Another manifestation of how this phobia impacts my life is I have become less and less able to do things I have not done before, simple things, for fear of showing ignorance and being mocked because of it.  Being a Kansas boy I took my first ever taxi cab ride last summer in New York.  I spent the entire ride in a half panicked state worrying about what I was supposed to tip the guy, oblivious to the fact he almost got me killed by ignoring the septic cleaning service van hurtling toward us.  (That would have been one heck of an obituary.)

Christopher Pyle is more likely to do another horrific stand-up comedy performance than he is to try ordering food from the new sushi kiosk at Dillon’s.  You can mock him at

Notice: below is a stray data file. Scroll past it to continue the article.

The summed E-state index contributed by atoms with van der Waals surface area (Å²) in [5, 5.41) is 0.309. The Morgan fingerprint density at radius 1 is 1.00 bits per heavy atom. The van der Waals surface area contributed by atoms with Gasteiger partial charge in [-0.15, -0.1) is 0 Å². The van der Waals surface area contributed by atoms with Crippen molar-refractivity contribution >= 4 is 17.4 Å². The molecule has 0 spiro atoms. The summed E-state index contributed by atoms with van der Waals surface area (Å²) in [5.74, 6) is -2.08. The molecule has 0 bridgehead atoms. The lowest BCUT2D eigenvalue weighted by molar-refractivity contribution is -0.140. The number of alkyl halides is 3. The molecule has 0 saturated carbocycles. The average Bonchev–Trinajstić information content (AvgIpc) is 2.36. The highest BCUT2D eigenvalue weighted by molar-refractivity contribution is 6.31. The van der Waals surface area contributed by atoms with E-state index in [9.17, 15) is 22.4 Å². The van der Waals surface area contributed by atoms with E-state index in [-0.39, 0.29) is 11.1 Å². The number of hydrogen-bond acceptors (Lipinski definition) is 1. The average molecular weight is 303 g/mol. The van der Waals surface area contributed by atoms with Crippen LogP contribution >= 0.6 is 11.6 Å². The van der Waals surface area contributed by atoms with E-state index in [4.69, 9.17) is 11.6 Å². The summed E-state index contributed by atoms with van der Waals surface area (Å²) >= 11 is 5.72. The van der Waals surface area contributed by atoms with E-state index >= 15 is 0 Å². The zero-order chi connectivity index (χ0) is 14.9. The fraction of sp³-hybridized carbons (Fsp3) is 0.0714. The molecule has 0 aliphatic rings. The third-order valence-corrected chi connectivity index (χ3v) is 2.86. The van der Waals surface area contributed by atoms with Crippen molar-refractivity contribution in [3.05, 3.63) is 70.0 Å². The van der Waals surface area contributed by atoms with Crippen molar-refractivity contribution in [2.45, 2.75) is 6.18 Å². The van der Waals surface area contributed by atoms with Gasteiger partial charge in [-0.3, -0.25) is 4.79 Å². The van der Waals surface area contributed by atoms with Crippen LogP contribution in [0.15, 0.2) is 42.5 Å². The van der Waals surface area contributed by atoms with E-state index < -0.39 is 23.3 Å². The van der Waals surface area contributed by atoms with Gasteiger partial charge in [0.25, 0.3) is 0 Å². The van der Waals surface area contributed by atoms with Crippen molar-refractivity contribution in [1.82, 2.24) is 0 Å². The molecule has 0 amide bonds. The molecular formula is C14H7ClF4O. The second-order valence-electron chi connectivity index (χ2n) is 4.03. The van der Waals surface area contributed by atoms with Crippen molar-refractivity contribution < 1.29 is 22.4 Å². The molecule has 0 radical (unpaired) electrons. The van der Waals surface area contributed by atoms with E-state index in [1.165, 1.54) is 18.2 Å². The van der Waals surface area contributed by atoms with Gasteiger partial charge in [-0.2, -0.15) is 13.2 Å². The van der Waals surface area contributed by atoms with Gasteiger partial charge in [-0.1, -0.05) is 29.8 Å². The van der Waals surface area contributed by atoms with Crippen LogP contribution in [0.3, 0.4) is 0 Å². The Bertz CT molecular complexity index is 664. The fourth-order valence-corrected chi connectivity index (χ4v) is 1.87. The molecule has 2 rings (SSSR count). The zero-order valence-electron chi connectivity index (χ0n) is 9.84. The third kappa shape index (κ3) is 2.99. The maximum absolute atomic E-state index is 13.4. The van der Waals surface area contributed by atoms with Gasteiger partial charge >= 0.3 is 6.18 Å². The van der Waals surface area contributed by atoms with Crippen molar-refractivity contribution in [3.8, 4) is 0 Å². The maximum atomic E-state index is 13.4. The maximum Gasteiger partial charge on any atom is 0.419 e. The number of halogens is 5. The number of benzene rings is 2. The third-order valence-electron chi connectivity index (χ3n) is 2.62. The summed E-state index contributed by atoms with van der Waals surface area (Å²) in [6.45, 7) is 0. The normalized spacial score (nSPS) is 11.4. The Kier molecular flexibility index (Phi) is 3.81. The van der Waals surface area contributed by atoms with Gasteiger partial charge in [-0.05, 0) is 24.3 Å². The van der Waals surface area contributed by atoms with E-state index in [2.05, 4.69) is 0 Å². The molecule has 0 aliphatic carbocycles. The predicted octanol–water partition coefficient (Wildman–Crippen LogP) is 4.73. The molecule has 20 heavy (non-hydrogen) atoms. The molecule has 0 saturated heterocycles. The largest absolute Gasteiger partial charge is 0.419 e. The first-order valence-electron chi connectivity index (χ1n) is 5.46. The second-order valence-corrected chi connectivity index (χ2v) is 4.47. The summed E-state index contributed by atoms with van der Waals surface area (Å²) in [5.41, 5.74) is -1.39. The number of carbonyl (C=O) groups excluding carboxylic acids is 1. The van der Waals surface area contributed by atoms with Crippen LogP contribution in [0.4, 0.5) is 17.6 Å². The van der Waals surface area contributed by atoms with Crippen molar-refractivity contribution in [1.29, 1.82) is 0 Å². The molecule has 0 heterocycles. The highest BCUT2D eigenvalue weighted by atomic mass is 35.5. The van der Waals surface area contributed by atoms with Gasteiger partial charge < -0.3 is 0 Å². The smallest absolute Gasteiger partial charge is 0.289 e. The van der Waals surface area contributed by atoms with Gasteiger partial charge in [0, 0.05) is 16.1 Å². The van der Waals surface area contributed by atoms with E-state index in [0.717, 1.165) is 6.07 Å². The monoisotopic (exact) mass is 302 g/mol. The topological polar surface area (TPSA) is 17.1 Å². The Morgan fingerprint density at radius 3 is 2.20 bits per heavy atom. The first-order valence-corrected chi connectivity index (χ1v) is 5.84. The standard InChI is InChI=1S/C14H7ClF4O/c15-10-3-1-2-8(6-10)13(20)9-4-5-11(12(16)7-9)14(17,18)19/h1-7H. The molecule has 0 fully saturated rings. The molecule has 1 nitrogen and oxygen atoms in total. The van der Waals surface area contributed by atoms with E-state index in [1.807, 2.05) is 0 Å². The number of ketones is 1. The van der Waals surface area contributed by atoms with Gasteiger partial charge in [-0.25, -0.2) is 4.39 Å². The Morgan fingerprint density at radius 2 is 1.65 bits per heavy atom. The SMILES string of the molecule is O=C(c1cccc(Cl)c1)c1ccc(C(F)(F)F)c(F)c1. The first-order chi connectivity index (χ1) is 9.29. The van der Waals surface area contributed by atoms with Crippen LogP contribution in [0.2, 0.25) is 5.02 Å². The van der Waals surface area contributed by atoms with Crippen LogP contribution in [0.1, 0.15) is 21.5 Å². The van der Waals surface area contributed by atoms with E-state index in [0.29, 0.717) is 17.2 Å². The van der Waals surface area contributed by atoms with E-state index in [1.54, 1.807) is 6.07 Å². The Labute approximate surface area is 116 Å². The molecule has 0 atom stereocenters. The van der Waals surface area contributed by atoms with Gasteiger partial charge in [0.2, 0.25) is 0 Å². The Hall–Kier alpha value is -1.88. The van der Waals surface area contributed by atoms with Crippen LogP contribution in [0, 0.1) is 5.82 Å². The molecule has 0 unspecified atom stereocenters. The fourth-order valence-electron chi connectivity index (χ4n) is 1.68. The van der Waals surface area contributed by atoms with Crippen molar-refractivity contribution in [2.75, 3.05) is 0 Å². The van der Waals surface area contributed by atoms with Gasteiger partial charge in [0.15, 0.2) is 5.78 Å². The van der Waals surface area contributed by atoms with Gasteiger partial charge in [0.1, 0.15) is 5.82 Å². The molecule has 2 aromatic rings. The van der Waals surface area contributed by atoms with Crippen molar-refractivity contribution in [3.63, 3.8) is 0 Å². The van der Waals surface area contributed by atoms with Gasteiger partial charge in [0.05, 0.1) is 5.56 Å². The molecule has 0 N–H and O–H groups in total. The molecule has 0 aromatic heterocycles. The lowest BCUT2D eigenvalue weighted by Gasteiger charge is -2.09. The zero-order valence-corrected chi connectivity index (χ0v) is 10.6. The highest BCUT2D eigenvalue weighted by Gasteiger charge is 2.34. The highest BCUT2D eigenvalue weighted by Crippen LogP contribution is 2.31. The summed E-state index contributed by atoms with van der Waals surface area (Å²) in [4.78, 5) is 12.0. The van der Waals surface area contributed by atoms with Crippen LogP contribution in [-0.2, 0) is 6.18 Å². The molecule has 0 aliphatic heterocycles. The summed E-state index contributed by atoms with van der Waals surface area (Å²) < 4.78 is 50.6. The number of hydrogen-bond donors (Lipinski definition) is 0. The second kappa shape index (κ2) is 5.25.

Wednesday, April 10, 2013

Not everything needs to be enhanced

Since paying attention to the important news of the world often creates a sense of…a sense of (what is the phrase I’m looking for?) a sense of utter despair (yeah, that’s it) there are times I only allow myself to look at the fluff news items which pop up on the internet.  
The other day I saw an article about a man who purchased what he was told, and his eyes believed, was a pair of toy poodles.  When he took his new fluffy doggy friends to the vet for a checkup he found out he had something other than canine companionship.  He was now the proud owner of two ferrets. (What does one call that? Ferretine companionship?)   Not just any ferrets, but two ferrets that had been raised from birth on a steady diet of steroids to increase their general size and hair teasing and blow drying to increase their general fluffiness.